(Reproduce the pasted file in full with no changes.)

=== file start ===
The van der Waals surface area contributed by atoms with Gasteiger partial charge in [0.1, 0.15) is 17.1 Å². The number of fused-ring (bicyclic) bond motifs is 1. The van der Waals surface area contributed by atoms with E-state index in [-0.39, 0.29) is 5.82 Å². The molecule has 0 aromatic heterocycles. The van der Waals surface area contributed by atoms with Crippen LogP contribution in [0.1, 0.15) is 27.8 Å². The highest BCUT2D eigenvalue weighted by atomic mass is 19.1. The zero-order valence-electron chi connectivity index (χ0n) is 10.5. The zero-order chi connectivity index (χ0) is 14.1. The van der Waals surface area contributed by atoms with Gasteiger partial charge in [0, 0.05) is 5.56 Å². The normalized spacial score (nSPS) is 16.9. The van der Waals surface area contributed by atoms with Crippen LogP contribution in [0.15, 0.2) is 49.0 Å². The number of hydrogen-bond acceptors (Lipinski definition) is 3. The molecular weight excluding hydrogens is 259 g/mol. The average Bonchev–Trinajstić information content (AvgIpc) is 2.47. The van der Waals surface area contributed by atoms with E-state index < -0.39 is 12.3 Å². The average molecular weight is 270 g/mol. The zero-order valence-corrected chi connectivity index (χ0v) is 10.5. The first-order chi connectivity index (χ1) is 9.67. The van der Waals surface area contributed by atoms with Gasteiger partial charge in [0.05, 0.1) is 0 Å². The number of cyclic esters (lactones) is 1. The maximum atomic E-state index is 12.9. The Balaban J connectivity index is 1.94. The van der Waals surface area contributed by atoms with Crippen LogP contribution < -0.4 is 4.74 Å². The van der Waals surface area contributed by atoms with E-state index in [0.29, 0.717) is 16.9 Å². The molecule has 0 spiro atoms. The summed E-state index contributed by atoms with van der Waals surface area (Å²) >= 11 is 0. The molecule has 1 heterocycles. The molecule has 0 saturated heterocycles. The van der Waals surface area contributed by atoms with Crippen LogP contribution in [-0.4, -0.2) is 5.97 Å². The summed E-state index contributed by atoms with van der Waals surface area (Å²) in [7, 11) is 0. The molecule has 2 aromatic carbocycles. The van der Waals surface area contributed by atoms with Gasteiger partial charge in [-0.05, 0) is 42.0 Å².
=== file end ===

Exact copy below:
The van der Waals surface area contributed by atoms with Gasteiger partial charge in [0.1, 0.15) is 17.1 Å². The number of fused-ring (bicyclic) bond motifs is 1. The van der Waals surface area contributed by atoms with E-state index in [-0.39, 0.29) is 5.82 Å². The molecule has 0 aromatic heterocycles. The van der Waals surface area contributed by atoms with Crippen LogP contribution in [0.1, 0.15) is 27.8 Å². The highest BCUT2D eigenvalue weighted by atomic mass is 19.1. The zero-order valence-electron chi connectivity index (χ0n) is 10.5. The zero-order chi connectivity index (χ0) is 14.1. The van der Waals surface area contributed by atoms with Gasteiger partial charge in [0, 0.05) is 5.56 Å². The normalized spacial score (nSPS) is 16.9. The van der Waals surface area contributed by atoms with Crippen LogP contribution in [0.15, 0.2) is 49.0 Å². The number of hydrogen-bond acceptors (Lipinski definition) is 3. The molecular weight excluding hydrogens is 259 g/mol. The average Bonchev–Trinajstić information content (AvgIpc) is 2.47. The van der Waals surface area contributed by atoms with E-state index < -0.39 is 12.3 Å². The average molecular weight is 270 g/mol. The zero-order valence-corrected chi connectivity index (χ0v) is 10.5. The first-order chi connectivity index (χ1) is 9.67. The van der Waals surface area contributed by atoms with Gasteiger partial charge in [0.05, 0.1) is 0 Å². The number of cyclic esters (lactones) is 1. The maximum atomic E-state index is 12.9. The Balaban J connectivity index is 1.94. The van der Waals surface area contributed by atoms with Crippen LogP contribution < -0.4 is 4.74 Å². The van der Waals surface area contributed by atoms with E-state index in [0.29, 0.717) is 16.9 Å². The molecule has 0 spiro atoms. The summed E-state index contributed by atoms with van der Waals surface area (Å²) >= 11 is 0. The molecule has 1 heterocycles. The molecule has 0 saturated heterocycles. The van der Waals surface area contributed by atoms with Crippen LogP contribution in [-0.4, -0.2) is 5.97 Å². The summed E-state index contributed by atoms with van der Waals surface area (Å²) in [7, 11) is 0. The molecule has 2 aromatic carbocycles. The van der Waals surface area contributed by atoms with Gasteiger partial charge in [-0.05, 0) is 42.0 Å².